Scriptwriter of 'The Perishers'
Tuesday 03 January 2006
Maurice Stanley Bean Dodd, cartoonist: born London 25 October 1922; married 1945 Daphne Osborn (one son, three daughters); died Ashford, Middlesex 31 December 2005.
Though an accomplished cartoonist and illustrator who also worked in advertising for many years - creating the "Clunk, Click" road safety campaign amongst many others - Maurice Dodd was perhaps best known as the scriptwriter of the highly popular Daily Mirror comic strip "The Perishers" for more than 40 years.
He was born in Hackney, London, in 1922, one of three children of Arthur Dodd, a motor mechanic. Leaving school aged 15 he worked in a variety of jobs, including car salesman, school caretaker, baker's roundsman, postman and locomotive fireman, before volunteering for the Royal Air Force in October 1940. He was mobilised in December that year, but having failed to be accepted for aircrew as an air-gunner he trained as an engine-fitter and joined the newly formed Servicing Commando of Combined Operations, serving in North Africa, the Mediterranean, France, the Netherlands and Germany. While still in the RAF he sold his first cartoon (under the pseudonym "Mog") to Seven magazine in 1945 and the same year he met and married a Waaf, Daphne Osborn.
On demobilisation in May 1946 he attended Hammersmith School of Arts & Crafts (1946-50) and then worked as a freelance cartoonist for magazines such as John Bull and Young Elizabethan (for which he also wrote stories). He also drew political cartoons for Union Jack, Catholic Worker and Direct Action, and illustrated books such as Jim Phelan's Wagon Wheels (1951). In 1952 he joined Halas & Batchelor's film animation studios and for 18 months worked on the first British full-length animated feature film, Animal Farm (1955). He then worked for a number of advertising agencies as writer and artist - including creating Young & Rubicam's "Clunk, Click" seatbelt campaign, fronted by Jimmy Savile, and a number of other road-safety campaigns which won 13 international awards.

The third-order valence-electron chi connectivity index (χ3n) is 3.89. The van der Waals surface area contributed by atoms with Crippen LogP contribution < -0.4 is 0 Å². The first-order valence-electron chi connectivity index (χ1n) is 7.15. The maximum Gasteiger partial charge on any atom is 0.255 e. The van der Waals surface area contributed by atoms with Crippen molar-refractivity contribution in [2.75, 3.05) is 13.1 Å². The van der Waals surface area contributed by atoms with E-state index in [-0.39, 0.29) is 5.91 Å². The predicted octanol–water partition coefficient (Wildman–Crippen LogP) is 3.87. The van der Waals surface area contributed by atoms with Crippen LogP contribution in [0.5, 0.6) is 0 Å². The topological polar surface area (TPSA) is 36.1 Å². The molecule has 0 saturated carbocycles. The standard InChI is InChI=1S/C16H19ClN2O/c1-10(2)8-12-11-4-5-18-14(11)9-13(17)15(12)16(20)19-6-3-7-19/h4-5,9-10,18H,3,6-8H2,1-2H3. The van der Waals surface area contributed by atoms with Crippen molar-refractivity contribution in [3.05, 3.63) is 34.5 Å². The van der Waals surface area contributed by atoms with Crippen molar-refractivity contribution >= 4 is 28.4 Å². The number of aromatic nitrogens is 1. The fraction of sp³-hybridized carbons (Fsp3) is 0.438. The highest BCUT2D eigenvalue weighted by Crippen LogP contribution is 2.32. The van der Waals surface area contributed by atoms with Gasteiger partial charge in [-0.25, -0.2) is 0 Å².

In 1959 Bill Herbert, Cartoon Editor of the Daily Mirror (who had served with Dodd during the Second World War), asked him to help out as scriptwriter on "The Perishers", a cartoon strip about a group of "perishing" kids led by a freckle-faced boy called Wellington, who wore Wellington boots and a deerstalker hat. Launched in February 1958 as a British answer to the American Charles Schultz's popular "Peanuts" strip, it first appeared in the Manchester edition of the Daily Mirror with a storyline by Ben Witham (who went on to write jokes for the "Useless Eustace" cartoon feature) and drawings by Dennis Collins. Dodd soon set up a partnership with Collins - creating scripts and rough layouts while Collins produced the finished drawings - and created a host of new characters, including Wellington's pet Old English Sheepdog, Boot, who first appeared in 1959.